Although an effective therapy for Clostridium difficile infection (CDI), faecal microbiota transplantation (FMT) can entail uncontrollable risks for infection, especially in patients who are immunocompromised. Now, in a preliminary study, Ott et al. have shown that sterile faecal filtrate transfer (FFT; containing bacterial debris, metabolites, proteins and DNA) rather than intact microorganisms is effective in treating patients with CDI. In the study, five donor stool samples were fully characterized according to FMT standards, sterile-filtered to remove bacteria and particles and then transferred to five patients with chronic-relapsing CDI. FFT restored normal stool habits and stopped CDI symptoms for a minimum of 6 months in all five patients, suggesting that bacterial components, metabolites or bacteriophages mediate the effects of FMT, and that FFT could be a promising alternative approach.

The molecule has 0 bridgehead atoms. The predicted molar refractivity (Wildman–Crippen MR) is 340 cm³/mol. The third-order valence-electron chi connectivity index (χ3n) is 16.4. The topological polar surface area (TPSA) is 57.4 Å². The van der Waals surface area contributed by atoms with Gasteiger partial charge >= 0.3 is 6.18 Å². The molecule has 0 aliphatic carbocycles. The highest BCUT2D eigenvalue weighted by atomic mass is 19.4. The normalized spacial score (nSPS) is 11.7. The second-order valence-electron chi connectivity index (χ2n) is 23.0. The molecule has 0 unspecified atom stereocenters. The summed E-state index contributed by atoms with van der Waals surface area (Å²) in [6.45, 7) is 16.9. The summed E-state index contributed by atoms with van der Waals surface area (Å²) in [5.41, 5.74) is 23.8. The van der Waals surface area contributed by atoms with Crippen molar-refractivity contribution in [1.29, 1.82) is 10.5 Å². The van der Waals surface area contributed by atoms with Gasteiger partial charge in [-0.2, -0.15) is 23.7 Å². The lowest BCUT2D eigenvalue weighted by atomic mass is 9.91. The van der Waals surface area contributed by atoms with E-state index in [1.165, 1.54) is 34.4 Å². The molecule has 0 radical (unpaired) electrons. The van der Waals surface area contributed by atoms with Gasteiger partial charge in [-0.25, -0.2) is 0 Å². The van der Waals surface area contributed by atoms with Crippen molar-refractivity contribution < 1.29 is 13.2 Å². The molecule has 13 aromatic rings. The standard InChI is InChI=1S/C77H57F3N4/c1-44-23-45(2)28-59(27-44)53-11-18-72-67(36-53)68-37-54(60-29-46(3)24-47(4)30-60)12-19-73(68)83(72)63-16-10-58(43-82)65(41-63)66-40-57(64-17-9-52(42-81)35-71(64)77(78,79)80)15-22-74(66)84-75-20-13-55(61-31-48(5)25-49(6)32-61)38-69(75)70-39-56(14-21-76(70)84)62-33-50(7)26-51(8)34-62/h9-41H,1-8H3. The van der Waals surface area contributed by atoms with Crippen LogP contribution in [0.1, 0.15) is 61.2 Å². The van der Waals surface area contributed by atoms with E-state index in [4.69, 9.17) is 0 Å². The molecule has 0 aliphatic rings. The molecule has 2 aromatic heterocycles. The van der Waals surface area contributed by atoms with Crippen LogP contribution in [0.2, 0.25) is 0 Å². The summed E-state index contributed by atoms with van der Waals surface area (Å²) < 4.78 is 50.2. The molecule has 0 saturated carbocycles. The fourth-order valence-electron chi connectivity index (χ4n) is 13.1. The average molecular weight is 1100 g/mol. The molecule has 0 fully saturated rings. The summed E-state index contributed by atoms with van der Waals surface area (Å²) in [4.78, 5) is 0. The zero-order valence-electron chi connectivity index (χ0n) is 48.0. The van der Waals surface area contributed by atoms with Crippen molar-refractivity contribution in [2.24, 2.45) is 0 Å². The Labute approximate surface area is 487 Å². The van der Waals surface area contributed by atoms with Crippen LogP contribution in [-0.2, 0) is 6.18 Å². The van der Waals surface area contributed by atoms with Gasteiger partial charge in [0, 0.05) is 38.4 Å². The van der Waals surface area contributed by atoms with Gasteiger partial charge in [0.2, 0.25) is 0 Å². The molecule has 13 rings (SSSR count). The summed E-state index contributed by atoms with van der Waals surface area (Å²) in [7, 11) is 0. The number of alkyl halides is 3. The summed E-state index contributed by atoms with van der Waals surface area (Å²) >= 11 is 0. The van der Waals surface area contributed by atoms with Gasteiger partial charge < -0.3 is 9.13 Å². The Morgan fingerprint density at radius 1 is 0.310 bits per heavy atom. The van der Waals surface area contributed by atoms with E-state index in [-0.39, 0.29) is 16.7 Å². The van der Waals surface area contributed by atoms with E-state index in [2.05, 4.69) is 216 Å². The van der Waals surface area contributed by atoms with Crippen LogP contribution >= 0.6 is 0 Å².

Ott, S. J. et al. Efficacy of sterile fecal filtrate transfer for treating patients with Clostridium difficile infection. Gastroenterology http://dx.doi.org/10.1053/j.gastro.2016.11.010 (2016)
About this article
Cite this article
Dickson, I. Sterile faecal transfer for C. difficile infection. Nat Rev Gastroenterol Hepatol 14, 4 (2017). https://doi.org/10.1038/nrgastro.2016.204